Fade by Lisa McMann
Book Snyopsis: Fade, sequel to Wake, follows undercover investigators and high school seniors Janie Hannagan and her partner/boyfriend Cabel as they attempt to unmask and trap a sexual predator teaching at Fieldridge High. Janie is a dream catcher—she has the ability to be sucked into another person's dreams—and her job is to glean clues to the culprit's identity from her classmates and to act as bait. The latter task annoys protective Cabe, and their relationship, already strained by a scarcity of alone time and the need for secrecy is further stressed. Furthermore, Janie receives documents from her now-deceased dream-catcher mentor promising to detail the fate in store for her, and she's not sure she wants to know the truth. While there are few surprises in the main plot arc, the spare but effective narrative holds readers' attention, especially when Janie delves into the chilling truth of her ability. (Goodreads)
After finishing the wonderfully eerie world of Wake, I couldn't wait to dig in again with Janie and Cabel in Fade. The story picks up shortly after the end of Wake, Janie and Cabel are finishing up school, looking forward to the day when they can leave Fieldridge High behind and enjoy the freedom of college life.
McManns unique writing style flows just as sharply and the plot moves lightening fast for a few hours of reading. I will admit first that I liked Wake better, only because I thought the set up of dreams were superbly written and had a very dreamlike feel amidst the darkness of thoughts and loneliness.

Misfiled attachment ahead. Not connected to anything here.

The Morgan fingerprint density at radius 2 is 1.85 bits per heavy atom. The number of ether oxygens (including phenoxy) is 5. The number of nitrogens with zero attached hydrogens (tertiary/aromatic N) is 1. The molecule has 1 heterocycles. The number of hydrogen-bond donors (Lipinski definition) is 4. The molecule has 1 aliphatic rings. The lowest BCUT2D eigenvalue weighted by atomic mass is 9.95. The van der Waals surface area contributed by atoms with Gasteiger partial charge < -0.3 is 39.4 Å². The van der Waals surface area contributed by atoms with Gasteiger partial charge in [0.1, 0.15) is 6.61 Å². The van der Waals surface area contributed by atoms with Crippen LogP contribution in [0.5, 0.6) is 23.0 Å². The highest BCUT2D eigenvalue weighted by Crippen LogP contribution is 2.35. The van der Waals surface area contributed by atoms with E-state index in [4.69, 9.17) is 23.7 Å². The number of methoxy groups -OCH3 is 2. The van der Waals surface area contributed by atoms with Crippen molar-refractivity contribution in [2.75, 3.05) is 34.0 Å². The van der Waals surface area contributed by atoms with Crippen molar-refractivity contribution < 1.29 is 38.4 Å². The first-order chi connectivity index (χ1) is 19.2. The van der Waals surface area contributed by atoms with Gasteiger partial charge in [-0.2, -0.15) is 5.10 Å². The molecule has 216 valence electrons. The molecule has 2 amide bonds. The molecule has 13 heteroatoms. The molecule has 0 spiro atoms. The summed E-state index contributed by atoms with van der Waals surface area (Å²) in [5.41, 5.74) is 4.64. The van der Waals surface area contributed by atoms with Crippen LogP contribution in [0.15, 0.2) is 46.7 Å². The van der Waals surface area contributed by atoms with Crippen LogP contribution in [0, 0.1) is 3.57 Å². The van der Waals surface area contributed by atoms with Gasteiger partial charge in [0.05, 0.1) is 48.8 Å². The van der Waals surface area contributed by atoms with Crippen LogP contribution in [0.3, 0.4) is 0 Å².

Fade felt like a bungee cord drop, it was darker, faster, and much more disturbing. The subject matter is shocking and doesn't make the reading very entertaining as much as it makes you queasy. It was hard to fall in love with Cabel and Janie's romance while having to face the twisted, sick sexual predators Janie is helping the police track down at her school. There’s a ton of plot in this book, but very little character interaction other than Janie and Cabel’s dialog. Carrie is a background sentence or two; the mom is pretty much in her bedroom so much, that she's almost to the point of invisibility. Makes sense on the parental aspect because it seems in all these YA books, the parents need to be dead, drunk or evil. Even with the small relationship build of the Captain and Janie most of book centers on freaky dreams all focused on rape. One particular dream sequence of rape is so disturbing I had to stop, take a breath and move on. I still like the concept of Janie being pulled into dreams and although the side effects are predictable, my favorite parts of the book are learning with Janie where this is going to lead her. Instead of Wake being dreamlike it’s more about predators and real world rape issues. Rule number one girls and boys: Don’t go to a party when your creepy good-looking teacher is throwing it. If you find yourself being handed drinks and food by half naked teachers…RUN!!
Again like Wake, Fade seeks a mature audience. The profanity is worse and the entire subject matter focuses on rape, sex and drug use. I read somewhere this was recommended for 8th-10th graders……the content in this book is very graphic, the sexual encounters would get an R rating if it were a movie. I would suggest this for 17 & up.
3/5 YA, thriller
If a teacher is harassing or touching you in an inappropriate way be it male or female, tell your parents….or an adult you can trust, if neither of those are options, please call the police or The Rainn hotline and file a report
The Rape, Abuse & Incest National Network - National Sexual Assault Hotline